TRURO - So, goodbye yellow light bulb.
© Harry Sullivan - Truro Daily News
Ban on traditional incandescent light bulbs came into effect Jan. 1. Incandescent electric bulb first demonstrated by Thomas Edison on Dec. 31, 1879.
Excuse the parody on Elton John’s Goodbye Yellow Brick Road lyrics but with the ban on incandescent light bulbs now in effect, as of Jan 1, it just seemed kind of appropriate.
And, coincidently or otherwise, the ban took effect 134 years and one day after American inventor Thomas Edison first publicly demonstrated his electric incandescent light in Menlo Park, N.J. on Dec. 31, 1879.
On Wednesday, the federal government’s new minimum energy performance standards for light bulbs came into effect, which means traditional incandescent light bulbs can no longer be imported or sold interprovincially. However, retailers will still be permitted to sell existing stock of the bulbs and their use is still allowed in homes and businesses.
“Lighting accounts for around 10 per cent of your home’s electricity use,” said Donald Dodge, spokesperson for Efficiency Nova Scotia. “So making the switch to new, energy efficient light bulbs can make a big difference in your electricity bill.”
Consumers can choose from a wide variety of efficient bulbs, including incandescent halogen, LED and CFL, in various shapes, sizes, brightness and colour temperatures.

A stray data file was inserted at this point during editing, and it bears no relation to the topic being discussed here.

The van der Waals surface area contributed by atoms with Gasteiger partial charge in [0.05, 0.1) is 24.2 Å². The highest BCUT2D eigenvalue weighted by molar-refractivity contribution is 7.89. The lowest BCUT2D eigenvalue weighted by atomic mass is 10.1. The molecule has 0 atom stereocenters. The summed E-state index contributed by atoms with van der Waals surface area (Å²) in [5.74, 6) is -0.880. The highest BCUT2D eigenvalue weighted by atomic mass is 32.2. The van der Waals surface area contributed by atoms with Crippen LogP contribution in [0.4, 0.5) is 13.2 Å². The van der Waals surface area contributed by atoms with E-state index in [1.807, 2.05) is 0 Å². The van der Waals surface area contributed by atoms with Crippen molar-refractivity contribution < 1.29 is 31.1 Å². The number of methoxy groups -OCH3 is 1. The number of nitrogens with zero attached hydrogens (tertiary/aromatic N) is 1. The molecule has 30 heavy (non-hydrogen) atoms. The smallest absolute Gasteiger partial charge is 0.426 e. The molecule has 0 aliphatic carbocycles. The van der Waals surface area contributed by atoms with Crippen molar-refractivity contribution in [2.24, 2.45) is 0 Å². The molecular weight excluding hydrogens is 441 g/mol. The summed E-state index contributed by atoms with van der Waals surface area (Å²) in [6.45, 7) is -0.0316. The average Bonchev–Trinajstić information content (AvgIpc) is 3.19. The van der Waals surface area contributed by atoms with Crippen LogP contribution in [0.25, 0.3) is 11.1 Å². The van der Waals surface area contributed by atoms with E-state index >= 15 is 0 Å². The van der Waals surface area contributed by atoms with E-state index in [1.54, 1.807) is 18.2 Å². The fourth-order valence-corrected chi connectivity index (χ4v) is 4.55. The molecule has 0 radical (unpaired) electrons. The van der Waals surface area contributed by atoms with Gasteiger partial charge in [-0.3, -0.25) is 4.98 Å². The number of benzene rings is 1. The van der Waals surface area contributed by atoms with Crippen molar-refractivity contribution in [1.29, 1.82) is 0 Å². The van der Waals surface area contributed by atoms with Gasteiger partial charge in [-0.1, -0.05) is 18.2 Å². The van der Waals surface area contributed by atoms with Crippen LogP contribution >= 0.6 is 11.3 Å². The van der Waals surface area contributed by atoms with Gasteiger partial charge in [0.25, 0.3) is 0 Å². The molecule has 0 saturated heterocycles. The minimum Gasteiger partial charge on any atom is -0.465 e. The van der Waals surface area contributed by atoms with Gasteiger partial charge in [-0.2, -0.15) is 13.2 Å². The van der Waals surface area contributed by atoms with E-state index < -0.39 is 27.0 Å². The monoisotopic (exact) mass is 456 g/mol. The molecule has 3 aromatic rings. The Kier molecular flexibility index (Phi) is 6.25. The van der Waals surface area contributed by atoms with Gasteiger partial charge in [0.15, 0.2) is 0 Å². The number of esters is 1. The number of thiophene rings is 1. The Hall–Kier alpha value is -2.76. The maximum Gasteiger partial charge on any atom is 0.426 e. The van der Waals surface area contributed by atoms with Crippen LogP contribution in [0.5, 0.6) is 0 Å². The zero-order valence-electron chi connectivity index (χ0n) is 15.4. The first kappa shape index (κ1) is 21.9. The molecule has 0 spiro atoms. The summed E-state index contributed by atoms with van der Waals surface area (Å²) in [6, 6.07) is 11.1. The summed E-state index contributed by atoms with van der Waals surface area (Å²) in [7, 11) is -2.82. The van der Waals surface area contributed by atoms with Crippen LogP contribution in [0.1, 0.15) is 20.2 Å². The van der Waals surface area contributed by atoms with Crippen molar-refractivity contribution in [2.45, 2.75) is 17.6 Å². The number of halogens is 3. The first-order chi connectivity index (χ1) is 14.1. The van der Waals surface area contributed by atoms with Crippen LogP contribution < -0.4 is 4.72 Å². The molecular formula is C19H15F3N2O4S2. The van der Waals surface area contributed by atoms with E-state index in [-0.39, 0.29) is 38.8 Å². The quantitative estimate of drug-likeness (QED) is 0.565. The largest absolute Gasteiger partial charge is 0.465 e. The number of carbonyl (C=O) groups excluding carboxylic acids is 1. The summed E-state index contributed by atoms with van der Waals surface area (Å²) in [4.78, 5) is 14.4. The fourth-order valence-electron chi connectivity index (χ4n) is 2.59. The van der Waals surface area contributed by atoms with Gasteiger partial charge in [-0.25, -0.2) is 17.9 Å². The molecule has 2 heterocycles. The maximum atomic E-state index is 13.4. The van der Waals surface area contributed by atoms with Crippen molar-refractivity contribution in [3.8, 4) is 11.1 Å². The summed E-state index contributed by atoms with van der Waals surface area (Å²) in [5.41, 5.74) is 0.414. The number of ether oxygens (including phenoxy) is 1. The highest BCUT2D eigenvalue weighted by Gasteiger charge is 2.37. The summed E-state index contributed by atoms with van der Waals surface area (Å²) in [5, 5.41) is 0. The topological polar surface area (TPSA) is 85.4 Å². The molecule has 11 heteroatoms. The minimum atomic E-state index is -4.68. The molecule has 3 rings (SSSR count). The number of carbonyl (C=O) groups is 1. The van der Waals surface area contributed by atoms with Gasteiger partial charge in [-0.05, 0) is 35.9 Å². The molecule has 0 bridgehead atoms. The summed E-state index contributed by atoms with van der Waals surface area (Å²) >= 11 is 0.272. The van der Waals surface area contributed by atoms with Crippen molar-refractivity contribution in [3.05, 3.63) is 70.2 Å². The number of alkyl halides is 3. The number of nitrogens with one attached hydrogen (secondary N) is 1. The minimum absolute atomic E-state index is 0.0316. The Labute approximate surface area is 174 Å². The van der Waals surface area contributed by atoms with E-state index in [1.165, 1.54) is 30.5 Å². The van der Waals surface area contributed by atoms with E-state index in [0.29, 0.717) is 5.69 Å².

“There are more options than ever before to suit individual tastes and preferences when it comes to lighting,” said Dodge. “And with energy efficient bulbs as the new standard, consumers can expect to see more choices and even lower prices over time.”
Nova Scotians can get energy efficient light bulbs and other energy efficient products installed in their homes, at no cost, by calling Efficiency Nova Scotia. This service can save homeowners over $150 a year on their power bill, Dodge said.
The new rules are intended to not only help families and businesses use less energy and save money on their power bills, but to also help the province meet its targets for reducing greenhouse gas emissions.
“Nova Scotians have already shown tremendous leadership in energy efficiency,” said Dodge. “We’re saving $63 million a year in electricity costs as a result of using less energy – this year, and every year after.”
There are exemptions to the standards where an alternative for an efficient bulb is not available, such as oven lights, appliance light bulbs and utility bulbs.